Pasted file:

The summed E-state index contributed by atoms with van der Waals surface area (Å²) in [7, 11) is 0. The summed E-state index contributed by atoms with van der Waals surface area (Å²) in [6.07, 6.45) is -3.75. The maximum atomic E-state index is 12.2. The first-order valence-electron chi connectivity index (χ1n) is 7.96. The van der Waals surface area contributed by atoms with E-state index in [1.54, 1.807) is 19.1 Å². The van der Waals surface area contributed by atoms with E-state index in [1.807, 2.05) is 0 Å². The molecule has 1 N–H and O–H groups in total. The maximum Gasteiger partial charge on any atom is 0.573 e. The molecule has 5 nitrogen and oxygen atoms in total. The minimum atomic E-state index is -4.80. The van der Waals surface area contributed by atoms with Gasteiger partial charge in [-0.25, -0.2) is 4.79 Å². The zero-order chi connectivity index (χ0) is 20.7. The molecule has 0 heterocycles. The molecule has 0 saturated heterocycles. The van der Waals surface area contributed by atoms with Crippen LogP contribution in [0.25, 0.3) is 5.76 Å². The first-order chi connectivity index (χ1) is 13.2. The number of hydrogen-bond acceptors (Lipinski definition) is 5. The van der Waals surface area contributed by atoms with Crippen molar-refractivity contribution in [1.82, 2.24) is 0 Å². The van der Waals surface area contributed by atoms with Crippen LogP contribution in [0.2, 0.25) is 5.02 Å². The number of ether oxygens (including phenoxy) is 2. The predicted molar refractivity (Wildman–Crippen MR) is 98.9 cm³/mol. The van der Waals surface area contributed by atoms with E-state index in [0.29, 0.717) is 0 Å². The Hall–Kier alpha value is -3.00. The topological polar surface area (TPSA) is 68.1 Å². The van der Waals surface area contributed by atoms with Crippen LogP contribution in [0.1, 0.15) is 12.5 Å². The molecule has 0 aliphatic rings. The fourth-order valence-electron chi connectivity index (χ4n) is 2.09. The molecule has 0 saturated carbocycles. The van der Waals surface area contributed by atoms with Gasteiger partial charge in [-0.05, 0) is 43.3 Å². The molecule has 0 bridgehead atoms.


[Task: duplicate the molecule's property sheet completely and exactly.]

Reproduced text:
The summed E-state index contributed by atoms with van der Waals surface area (Å²) in [7, 11) is 0. The summed E-state index contributed by atoms with van der Waals surface area (Å²) in [6.07, 6.45) is -3.75. The maximum atomic E-state index is 12.2. The first-order valence-electron chi connectivity index (χ1n) is 7.96. The van der Waals surface area contributed by atoms with E-state index in [1.54, 1.807) is 19.1 Å². The van der Waals surface area contributed by atoms with E-state index in [1.807, 2.05) is 0 Å². The molecule has 1 N–H and O–H groups in total. The maximum Gasteiger partial charge on any atom is 0.573 e. The molecule has 5 nitrogen and oxygen atoms in total. The minimum atomic E-state index is -4.80. The van der Waals surface area contributed by atoms with Gasteiger partial charge in [-0.25, -0.2) is 4.79 Å². The zero-order chi connectivity index (χ0) is 20.7. The molecule has 0 heterocycles. The molecule has 0 saturated heterocycles. The van der Waals surface area contributed by atoms with Crippen LogP contribution in [0.25, 0.3) is 5.76 Å². The first-order chi connectivity index (χ1) is 13.2. The number of hydrogen-bond acceptors (Lipinski definition) is 5. The van der Waals surface area contributed by atoms with Crippen molar-refractivity contribution in [1.82, 2.24) is 0 Å². The van der Waals surface area contributed by atoms with Crippen LogP contribution in [0.2, 0.25) is 5.02 Å². The number of ether oxygens (including phenoxy) is 2. The predicted molar refractivity (Wildman–Crippen MR) is 98.9 cm³/mol. The van der Waals surface area contributed by atoms with E-state index in [0.29, 0.717) is 0 Å². The Hall–Kier alpha value is -3.00. The topological polar surface area (TPSA) is 68.1 Å². The van der Waals surface area contributed by atoms with Crippen LogP contribution in [0.1, 0.15) is 12.5 Å². The molecule has 0 aliphatic rings. The fourth-order valence-electron chi connectivity index (χ4n) is 2.09. The molecule has 0 saturated carbocycles. The van der Waals surface area contributed by atoms with Gasteiger partial charge in [-0.05, 0) is 43.3 Å². The molecule has 0 bridgehead atoms.